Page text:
THE HEADLINE. The typical Chapter 11 debtor (the entity that is in bankruptcy) issues a press release shortly after commencing its bankruptcy case announcing to the world that the debtor has obtained “DIP” (debtor in possession) financing. The headline is a big number. The goal is to obtain new, post-bankruptcy trade credit from suppliers by convincing them that the Chapter 11 debtor now has liquidity sufficient to enable the debtor to pay its bills on time. Therefore, give the debtor more credit.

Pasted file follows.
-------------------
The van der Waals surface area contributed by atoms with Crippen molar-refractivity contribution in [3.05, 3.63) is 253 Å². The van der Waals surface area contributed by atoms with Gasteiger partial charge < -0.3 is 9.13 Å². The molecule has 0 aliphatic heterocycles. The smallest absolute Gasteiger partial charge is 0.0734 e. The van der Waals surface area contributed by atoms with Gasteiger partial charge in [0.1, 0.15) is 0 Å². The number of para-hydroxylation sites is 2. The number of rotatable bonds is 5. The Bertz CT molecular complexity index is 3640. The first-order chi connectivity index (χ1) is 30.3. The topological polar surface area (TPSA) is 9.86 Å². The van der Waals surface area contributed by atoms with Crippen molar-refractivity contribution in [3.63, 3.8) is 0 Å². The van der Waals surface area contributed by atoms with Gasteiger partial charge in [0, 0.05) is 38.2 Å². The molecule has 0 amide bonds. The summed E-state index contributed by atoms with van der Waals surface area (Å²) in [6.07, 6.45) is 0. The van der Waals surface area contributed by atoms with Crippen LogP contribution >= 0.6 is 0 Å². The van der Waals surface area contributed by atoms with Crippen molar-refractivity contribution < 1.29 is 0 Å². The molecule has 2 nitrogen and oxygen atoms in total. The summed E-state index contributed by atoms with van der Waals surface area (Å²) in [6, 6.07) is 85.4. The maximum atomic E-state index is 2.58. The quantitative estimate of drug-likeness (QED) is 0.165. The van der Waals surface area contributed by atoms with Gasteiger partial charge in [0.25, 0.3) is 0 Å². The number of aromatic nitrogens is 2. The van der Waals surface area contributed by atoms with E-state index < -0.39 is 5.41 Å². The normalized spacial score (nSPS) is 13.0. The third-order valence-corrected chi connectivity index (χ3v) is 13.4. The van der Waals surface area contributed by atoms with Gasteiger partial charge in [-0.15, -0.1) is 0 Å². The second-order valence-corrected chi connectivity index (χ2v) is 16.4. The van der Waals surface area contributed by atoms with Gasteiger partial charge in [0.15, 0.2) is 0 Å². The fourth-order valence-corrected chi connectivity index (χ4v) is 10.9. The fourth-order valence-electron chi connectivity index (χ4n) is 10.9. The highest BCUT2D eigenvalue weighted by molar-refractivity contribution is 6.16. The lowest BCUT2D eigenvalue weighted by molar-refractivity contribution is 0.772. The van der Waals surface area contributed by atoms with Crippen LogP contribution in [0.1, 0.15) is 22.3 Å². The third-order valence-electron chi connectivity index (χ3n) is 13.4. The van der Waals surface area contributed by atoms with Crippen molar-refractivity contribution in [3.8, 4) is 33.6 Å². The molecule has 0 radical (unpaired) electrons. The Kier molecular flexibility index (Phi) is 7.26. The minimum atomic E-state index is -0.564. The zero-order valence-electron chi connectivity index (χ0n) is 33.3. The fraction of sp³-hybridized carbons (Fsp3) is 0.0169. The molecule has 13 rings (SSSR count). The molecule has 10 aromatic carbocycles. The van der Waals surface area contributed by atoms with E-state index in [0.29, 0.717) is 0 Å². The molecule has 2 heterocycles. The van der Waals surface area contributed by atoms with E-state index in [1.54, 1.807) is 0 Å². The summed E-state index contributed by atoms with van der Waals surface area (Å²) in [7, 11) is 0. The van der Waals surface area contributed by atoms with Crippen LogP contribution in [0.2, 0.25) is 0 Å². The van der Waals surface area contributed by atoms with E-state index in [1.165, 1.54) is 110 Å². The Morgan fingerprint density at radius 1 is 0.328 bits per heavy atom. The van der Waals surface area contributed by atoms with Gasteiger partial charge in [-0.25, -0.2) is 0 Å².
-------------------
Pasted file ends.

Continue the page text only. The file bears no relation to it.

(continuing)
SO, WHAT’S LEFT? Assume that a debtor owes its bank $20,000,000 pre-bankruptcy. Also, assume that the bank has a “blanket” lien – a lien that covers all of the debtor’s assets. When I review a debtor’s financing, my first inquiry is whether or not there are any unencumbered assets from which I can be paid if the case becomes Chapter 7 liquidation or in case the bank forecloses on its collateral.

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